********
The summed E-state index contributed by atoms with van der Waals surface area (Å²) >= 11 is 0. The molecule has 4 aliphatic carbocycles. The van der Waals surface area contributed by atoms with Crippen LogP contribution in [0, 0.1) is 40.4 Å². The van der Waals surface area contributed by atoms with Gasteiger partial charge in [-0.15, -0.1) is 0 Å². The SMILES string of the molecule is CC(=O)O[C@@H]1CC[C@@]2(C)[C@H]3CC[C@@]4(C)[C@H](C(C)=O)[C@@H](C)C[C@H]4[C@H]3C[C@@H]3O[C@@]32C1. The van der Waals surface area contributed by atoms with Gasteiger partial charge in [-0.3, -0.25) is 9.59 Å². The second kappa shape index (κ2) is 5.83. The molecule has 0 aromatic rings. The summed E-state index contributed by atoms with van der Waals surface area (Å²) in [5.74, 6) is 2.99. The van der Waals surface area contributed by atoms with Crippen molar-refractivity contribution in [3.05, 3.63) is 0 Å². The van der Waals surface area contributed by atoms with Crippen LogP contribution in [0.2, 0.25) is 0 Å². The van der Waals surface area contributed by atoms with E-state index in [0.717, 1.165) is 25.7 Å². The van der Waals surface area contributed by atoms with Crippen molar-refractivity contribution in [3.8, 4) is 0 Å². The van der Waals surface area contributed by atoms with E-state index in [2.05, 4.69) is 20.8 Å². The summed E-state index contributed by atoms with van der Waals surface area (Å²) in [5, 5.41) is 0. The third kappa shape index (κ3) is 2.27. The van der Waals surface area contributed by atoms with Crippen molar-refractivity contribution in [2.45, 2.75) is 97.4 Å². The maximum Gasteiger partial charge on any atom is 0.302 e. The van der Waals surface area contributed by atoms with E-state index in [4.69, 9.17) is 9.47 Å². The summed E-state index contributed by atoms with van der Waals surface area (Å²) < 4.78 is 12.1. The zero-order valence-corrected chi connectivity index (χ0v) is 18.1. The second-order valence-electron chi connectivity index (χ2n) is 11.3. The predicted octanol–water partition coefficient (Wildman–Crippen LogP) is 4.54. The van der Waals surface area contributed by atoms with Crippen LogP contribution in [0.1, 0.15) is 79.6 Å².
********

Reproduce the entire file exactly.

The summed E-state index contributed by atoms with van der Waals surface area (Å²) >= 11 is 0. The molecule has 4 aliphatic carbocycles. The van der Waals surface area contributed by atoms with Crippen LogP contribution in [0, 0.1) is 40.4 Å². The van der Waals surface area contributed by atoms with Gasteiger partial charge in [-0.15, -0.1) is 0 Å². The SMILES string of the molecule is CC(=O)O[C@@H]1CC[C@@]2(C)[C@H]3CC[C@@]4(C)[C@H](C(C)=O)[C@@H](C)C[C@H]4[C@H]3C[C@@H]3O[C@@]32C1. The van der Waals surface area contributed by atoms with Gasteiger partial charge in [-0.3, -0.25) is 9.59 Å². The second kappa shape index (κ2) is 5.83. The molecule has 0 aromatic rings. The summed E-state index contributed by atoms with van der Waals surface area (Å²) in [5.74, 6) is 2.99. The van der Waals surface area contributed by atoms with Crippen molar-refractivity contribution in [3.05, 3.63) is 0 Å². The van der Waals surface area contributed by atoms with Crippen LogP contribution in [0.2, 0.25) is 0 Å². The van der Waals surface area contributed by atoms with E-state index in [0.717, 1.165) is 25.7 Å². The van der Waals surface area contributed by atoms with Crippen molar-refractivity contribution in [3.8, 4) is 0 Å². The van der Waals surface area contributed by atoms with E-state index in [2.05, 4.69) is 20.8 Å². The summed E-state index contributed by atoms with van der Waals surface area (Å²) in [5, 5.41) is 0. The third kappa shape index (κ3) is 2.27. The van der Waals surface area contributed by atoms with Crippen molar-refractivity contribution in [2.45, 2.75) is 97.4 Å². The maximum Gasteiger partial charge on any atom is 0.302 e. The van der Waals surface area contributed by atoms with E-state index in [4.69, 9.17) is 9.47 Å². The summed E-state index contributed by atoms with van der Waals surface area (Å²) < 4.78 is 12.1. The zero-order valence-corrected chi connectivity index (χ0v) is 18.1. The second-order valence-electron chi connectivity index (χ2n) is 11.3. The predicted octanol–water partition coefficient (Wildman–Crippen LogP) is 4.54. The van der Waals surface area contributed by atoms with Crippen LogP contribution in [0.1, 0.15) is 79.6 Å².